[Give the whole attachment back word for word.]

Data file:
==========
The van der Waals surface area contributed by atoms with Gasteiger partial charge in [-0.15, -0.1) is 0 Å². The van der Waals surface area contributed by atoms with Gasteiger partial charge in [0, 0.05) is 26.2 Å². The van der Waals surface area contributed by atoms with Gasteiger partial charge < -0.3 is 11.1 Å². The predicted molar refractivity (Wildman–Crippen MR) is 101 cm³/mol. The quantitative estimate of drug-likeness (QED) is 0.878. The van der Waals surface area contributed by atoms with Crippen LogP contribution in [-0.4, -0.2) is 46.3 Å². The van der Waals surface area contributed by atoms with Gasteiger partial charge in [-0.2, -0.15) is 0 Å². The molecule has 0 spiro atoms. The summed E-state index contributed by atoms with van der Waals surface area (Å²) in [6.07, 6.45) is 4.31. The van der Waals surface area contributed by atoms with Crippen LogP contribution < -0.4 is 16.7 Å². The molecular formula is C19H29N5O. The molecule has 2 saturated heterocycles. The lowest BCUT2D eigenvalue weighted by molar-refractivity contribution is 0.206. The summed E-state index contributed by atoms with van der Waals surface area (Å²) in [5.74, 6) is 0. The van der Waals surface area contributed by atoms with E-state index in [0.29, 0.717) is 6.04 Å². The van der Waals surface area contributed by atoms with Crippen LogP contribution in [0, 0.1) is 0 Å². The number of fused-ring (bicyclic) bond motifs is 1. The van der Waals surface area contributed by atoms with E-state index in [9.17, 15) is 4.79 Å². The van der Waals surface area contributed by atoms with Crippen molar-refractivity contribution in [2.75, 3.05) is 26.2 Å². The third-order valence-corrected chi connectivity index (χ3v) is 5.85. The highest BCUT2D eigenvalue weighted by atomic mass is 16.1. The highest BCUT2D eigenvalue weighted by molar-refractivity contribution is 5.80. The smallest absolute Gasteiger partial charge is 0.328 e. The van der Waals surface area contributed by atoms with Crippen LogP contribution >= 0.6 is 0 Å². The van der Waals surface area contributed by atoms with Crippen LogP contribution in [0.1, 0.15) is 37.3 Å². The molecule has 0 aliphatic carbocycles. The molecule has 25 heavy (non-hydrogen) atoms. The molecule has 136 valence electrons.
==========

The van der Waals surface area contributed by atoms with Gasteiger partial charge in [-0.15, -0.1) is 0 Å². The van der Waals surface area contributed by atoms with Gasteiger partial charge in [0, 0.05) is 26.2 Å². The van der Waals surface area contributed by atoms with Gasteiger partial charge < -0.3 is 11.1 Å². The predicted molar refractivity (Wildman–Crippen MR) is 101 cm³/mol. The quantitative estimate of drug-likeness (QED) is 0.878. The van der Waals surface area contributed by atoms with Crippen LogP contribution in [-0.4, -0.2) is 46.3 Å². The van der Waals surface area contributed by atoms with Gasteiger partial charge in [-0.2, -0.15) is 0 Å². The molecule has 0 spiro atoms. The summed E-state index contributed by atoms with van der Waals surface area (Å²) in [6.07, 6.45) is 4.31. The van der Waals surface area contributed by atoms with Crippen LogP contribution < -0.4 is 16.7 Å². The molecular formula is C19H29N5O. The molecule has 2 saturated heterocycles. The lowest BCUT2D eigenvalue weighted by molar-refractivity contribution is 0.206. The summed E-state index contributed by atoms with van der Waals surface area (Å²) in [5.74, 6) is 0. The van der Waals surface area contributed by atoms with E-state index in [0.29, 0.717) is 6.04 Å². The van der Waals surface area contributed by atoms with Crippen LogP contribution in [0, 0.1) is 0 Å². The number of fused-ring (bicyclic) bond motifs is 1. The van der Waals surface area contributed by atoms with E-state index in [9.17, 15) is 4.79 Å². The van der Waals surface area contributed by atoms with Crippen molar-refractivity contribution in [2.75, 3.05) is 26.2 Å². The third-order valence-corrected chi connectivity index (χ3v) is 5.85. The highest BCUT2D eigenvalue weighted by atomic mass is 16.1. The highest BCUT2D eigenvalue weighted by molar-refractivity contribution is 5.80. The smallest absolute Gasteiger partial charge is 0.328 e. The van der Waals surface area contributed by atoms with Crippen LogP contribution >= 0.6 is 0 Å². The van der Waals surface area contributed by atoms with Crippen LogP contribution in [0.1, 0.15) is 37.3 Å². The molecule has 0 aliphatic carbocycles. The molecule has 25 heavy (non-hydrogen) atoms. The molecule has 136 valence electrons.